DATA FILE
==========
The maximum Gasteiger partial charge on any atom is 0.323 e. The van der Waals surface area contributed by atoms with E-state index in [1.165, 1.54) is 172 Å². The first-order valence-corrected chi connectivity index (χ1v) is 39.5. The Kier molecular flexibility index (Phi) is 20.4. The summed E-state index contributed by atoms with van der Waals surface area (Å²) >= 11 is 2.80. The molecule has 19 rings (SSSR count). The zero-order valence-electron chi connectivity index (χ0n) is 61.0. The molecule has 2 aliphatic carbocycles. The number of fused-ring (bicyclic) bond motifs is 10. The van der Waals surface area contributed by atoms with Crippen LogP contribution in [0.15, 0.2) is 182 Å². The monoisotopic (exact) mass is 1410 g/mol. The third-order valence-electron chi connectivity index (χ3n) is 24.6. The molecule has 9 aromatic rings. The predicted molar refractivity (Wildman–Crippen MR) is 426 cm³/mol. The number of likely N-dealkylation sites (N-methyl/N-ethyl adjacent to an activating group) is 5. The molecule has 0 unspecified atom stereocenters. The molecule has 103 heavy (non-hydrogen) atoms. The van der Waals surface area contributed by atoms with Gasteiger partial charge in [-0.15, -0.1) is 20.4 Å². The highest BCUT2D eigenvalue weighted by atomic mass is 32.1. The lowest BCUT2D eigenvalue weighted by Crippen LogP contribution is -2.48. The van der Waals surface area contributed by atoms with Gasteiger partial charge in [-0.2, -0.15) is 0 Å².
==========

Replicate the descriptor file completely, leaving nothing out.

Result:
The maximum Gasteiger partial charge on any atom is 0.323 e. The van der Waals surface area contributed by atoms with E-state index in [1.165, 1.54) is 172 Å². The first-order valence-corrected chi connectivity index (χ1v) is 39.5. The Kier molecular flexibility index (Phi) is 20.4. The summed E-state index contributed by atoms with van der Waals surface area (Å²) >= 11 is 2.80. The molecule has 19 rings (SSSR count). The zero-order valence-electron chi connectivity index (χ0n) is 61.0. The molecule has 2 aliphatic carbocycles. The number of fused-ring (bicyclic) bond motifs is 10. The van der Waals surface area contributed by atoms with Crippen LogP contribution in [0.15, 0.2) is 182 Å². The monoisotopic (exact) mass is 1410 g/mol. The third-order valence-electron chi connectivity index (χ3n) is 24.6. The molecule has 9 aromatic rings. The predicted molar refractivity (Wildman–Crippen MR) is 426 cm³/mol. The number of likely N-dealkylation sites (N-methyl/N-ethyl adjacent to an activating group) is 5. The molecule has 0 unspecified atom stereocenters. The molecule has 103 heavy (non-hydrogen) atoms. The van der Waals surface area contributed by atoms with Gasteiger partial charge in [-0.15, -0.1) is 20.4 Å². The highest BCUT2D eigenvalue weighted by atomic mass is 32.1. The lowest BCUT2D eigenvalue weighted by Crippen LogP contribution is -2.48. The van der Waals surface area contributed by atoms with Gasteiger partial charge in [-0.2, -0.15) is 0 Å².